SeaRiver Maritime, Exxon Oil Company’s United States shipping subsidiary, recently challenged section 5007 of the Oil Pollution Act of 1990 as a bill of attainder. SeaRiver Maritime is the owner and operator of the former Exxon Valdez, which was renamed the SeaRiver Mediterranean following the Valdez’s infamous spill in Alaska’s Prince William Sound in 1989. SeaRiver Maritime argued that section 5007, which prohibits any vessel that has spilled more than one million gallons of oil into the marine environment from ever re-entering Prince William Sound, is an unconstitutional legislative punishment, and that this portion of the Oil Pollution Act was meant to apply only to the SeaRiver Mediterranean. This Comment examines the Oil Pollution Act’s primary provisions and the Act’s Prince William Sound provisions, which include section 5007. Further, this Comment explains the reasons for the constitutional prohibition on bills of attainder and the modern analysis to which courts subject legislation challenged under the Bill of Attainder Clause. Finally, this Comment argues that SeaRiver Maritime’s claim fails both prongs of the Supreme Court’s bill of attainder analysis and that section 5007 is legal and valid as enacted.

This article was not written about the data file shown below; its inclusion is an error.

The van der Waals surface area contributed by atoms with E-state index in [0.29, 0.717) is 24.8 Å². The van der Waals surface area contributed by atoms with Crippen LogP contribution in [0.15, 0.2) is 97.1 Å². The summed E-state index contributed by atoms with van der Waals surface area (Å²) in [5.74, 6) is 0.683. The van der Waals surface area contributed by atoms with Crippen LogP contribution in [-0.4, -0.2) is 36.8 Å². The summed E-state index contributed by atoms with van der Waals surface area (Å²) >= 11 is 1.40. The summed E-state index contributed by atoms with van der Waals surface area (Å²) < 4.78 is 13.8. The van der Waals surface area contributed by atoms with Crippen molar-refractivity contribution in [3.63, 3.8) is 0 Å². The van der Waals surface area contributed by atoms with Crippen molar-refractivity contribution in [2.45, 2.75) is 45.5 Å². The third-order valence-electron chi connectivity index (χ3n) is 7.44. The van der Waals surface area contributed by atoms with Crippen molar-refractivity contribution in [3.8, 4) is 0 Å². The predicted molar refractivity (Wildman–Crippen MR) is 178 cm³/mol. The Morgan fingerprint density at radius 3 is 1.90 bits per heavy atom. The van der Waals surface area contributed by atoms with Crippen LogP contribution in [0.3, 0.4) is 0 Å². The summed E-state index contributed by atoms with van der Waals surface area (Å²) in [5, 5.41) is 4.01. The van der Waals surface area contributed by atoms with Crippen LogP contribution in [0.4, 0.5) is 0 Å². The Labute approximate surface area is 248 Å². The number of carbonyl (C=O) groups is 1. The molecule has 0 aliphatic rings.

Alison C. Carrigan,
The Bill of Attainder Clause: A New Weapon to Challenge the Oil Pollution Act of 1990,
B.C. Envtl. Aff. L. Rev.